9.26.14 Issue #655 info@mckenziemgmt.com 1-877-777-6151 Forward This Newsletter
 


Belle DuCharme, CDPMA
Instructor/Consultant
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Time Management or Out of Time?
By Belle DuCharme, CDPMA

Ever wonder where the day went? When you’re busy in the whirlwind of activity that is a typical dental practice, time is one of the most valued commodities. When harnessed correctly, we have a productive, profitable and smooth running day. But when derailed by issues that zap the time and energy from us, we are less than enthused about the work we do.

It would be simple to say “buck up and ride it out” or “it is what it is” and just deal with it, which is what I hear from dental team members who believe they have no say in what happens in their dental practice. But the first step to finding relief is to acknowledge that there is a problem, and the second is to remember that there is a solution to any problem. If chaos is the accepted mode of the day and you are happy with that, then okay. But if you want to bring change to your day and create synergy and harmony, consider some of the following observations and recommendations:

1. Start the day with a personal or group affirmation, such as thanking the team for being there on time.

2. Start every day with a morning meeting to confirm the schedule and recognize any problematic patients or time allotment issues. 

3. Have a current list of patients available for last minute appointments. Time is critical when you need to fill a last minute cancellation.

4. Identify patients who have additional treatment needed that could possibly extend their appointment should there be a cancellation.

5. Focus on the most important issue that will affect the outcome of the day. This issue could be an individual goal or a group goal. For the clinical team, it might be setting up for a surgery and having team members in place to ensure all goes well. For the front desk team, it may be securing financing for the surgery prior to the day-of, getting signatures on paperwork prior to treatment, calling in prescriptions and confirming that the patient has a ride home.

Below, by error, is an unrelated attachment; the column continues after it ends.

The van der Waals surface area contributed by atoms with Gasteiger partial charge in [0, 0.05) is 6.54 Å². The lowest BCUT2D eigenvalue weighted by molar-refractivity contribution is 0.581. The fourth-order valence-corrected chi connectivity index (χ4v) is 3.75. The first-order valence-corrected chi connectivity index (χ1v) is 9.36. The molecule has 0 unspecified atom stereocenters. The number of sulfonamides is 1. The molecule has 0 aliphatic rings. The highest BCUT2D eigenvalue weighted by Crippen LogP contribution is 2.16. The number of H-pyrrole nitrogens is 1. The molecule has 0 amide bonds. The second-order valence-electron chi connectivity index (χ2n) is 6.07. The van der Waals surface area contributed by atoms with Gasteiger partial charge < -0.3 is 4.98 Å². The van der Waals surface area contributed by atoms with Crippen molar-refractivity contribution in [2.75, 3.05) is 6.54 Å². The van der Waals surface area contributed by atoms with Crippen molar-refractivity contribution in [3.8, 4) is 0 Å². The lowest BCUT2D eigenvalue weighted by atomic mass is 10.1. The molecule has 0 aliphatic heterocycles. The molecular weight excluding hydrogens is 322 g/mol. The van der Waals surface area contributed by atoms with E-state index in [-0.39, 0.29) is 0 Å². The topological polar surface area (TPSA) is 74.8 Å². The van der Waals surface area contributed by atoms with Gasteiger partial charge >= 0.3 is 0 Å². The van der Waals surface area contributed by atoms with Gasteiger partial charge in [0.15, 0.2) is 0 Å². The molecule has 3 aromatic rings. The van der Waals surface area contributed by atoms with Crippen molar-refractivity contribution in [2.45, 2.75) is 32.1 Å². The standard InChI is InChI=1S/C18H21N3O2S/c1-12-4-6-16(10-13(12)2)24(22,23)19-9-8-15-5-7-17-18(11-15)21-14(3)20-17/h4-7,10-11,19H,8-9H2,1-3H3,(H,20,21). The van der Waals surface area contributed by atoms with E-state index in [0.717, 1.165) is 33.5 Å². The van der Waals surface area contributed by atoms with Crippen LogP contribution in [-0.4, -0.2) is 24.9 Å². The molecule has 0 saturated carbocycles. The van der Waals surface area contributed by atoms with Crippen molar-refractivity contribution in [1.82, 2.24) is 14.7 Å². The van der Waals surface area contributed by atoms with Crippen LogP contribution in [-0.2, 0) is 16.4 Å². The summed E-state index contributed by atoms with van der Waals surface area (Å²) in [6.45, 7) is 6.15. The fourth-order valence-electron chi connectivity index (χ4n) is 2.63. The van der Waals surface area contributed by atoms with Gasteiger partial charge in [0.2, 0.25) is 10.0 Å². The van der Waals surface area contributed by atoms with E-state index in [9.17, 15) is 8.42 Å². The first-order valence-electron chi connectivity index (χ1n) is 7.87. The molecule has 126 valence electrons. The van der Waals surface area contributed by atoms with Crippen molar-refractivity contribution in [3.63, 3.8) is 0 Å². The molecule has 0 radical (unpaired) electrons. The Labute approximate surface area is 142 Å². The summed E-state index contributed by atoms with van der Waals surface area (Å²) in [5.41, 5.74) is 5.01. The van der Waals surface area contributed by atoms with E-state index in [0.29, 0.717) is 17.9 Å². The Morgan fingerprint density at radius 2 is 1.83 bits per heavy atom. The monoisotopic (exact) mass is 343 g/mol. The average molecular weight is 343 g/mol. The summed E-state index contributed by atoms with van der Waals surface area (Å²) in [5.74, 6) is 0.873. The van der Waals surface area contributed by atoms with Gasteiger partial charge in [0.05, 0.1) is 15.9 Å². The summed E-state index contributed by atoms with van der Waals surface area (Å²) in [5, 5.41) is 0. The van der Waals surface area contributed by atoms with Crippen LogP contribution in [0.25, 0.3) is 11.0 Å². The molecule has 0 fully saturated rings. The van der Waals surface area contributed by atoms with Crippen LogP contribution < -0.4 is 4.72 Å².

6. Maintain communication within the practice during the day by instant email messaging, intercom or phone system. Instruct the business team to keep the clinical team aware of late arrivals or last minute cancellations and direct them to possible patients that could take the open time.

7. Delegate duties to other members of the team to help support a critical issue that needs to be completed. For example, if you want to update the fee schedules in the system but cannot be interrupted, delegate an estimated amount of time to a team member to answer the phone and check patients in so the task can be completed.

8. Create short task lists for everyone based on the most critical issue of the day. Accountability would be to complete these tasks by the end of the day. This helps the team to manage their time more efficiently.

9. Schedule and prioritize. Just as the doctor and hygienist are bound by their schedules, the business team also has tasks to schedule to completion, such as outbound calls to the unscheduled patients or follow-up on collection accounts. If these tasks are not scheduled into your day and given priority, they will not happen.

10. Define job descriptions. The first step to accountability is a written job description for each team member. This is the basis for their job success. Each person needs to know what is expected of them and how they integrate into the success of the team.

11. Have a standardized protocol that the entire team understands for daily operations in the practice. For instance, what is the protocol for a patient who is 15 minutes late? What is the protocol for scheduling a surgical patient? What is the protocol for scheduling an emergency patient? What is the protocol for a new patient? If everyone understands and follows these protocols, there is less time wasted asking questions and making errors.

12. Communicate to patients how long they will wait and ask them if it is okay. If you are running behind, apologize and offer the patient an option to reschedule. Look to see what happened that day and try to anticipate the future. Making patients wait is one of the top five complaints for dental practices.

Don’t let time be your enemy. If you want to learn to schedule your day so you are less stressed, more productive and more profitable, call McKenzie Management today at 877-777-6151 for Professional Business Training.

If you would like more information on McKenzie Management’sTraining Programs  to improve the performance of your team, email training@mckenziemgmt.com

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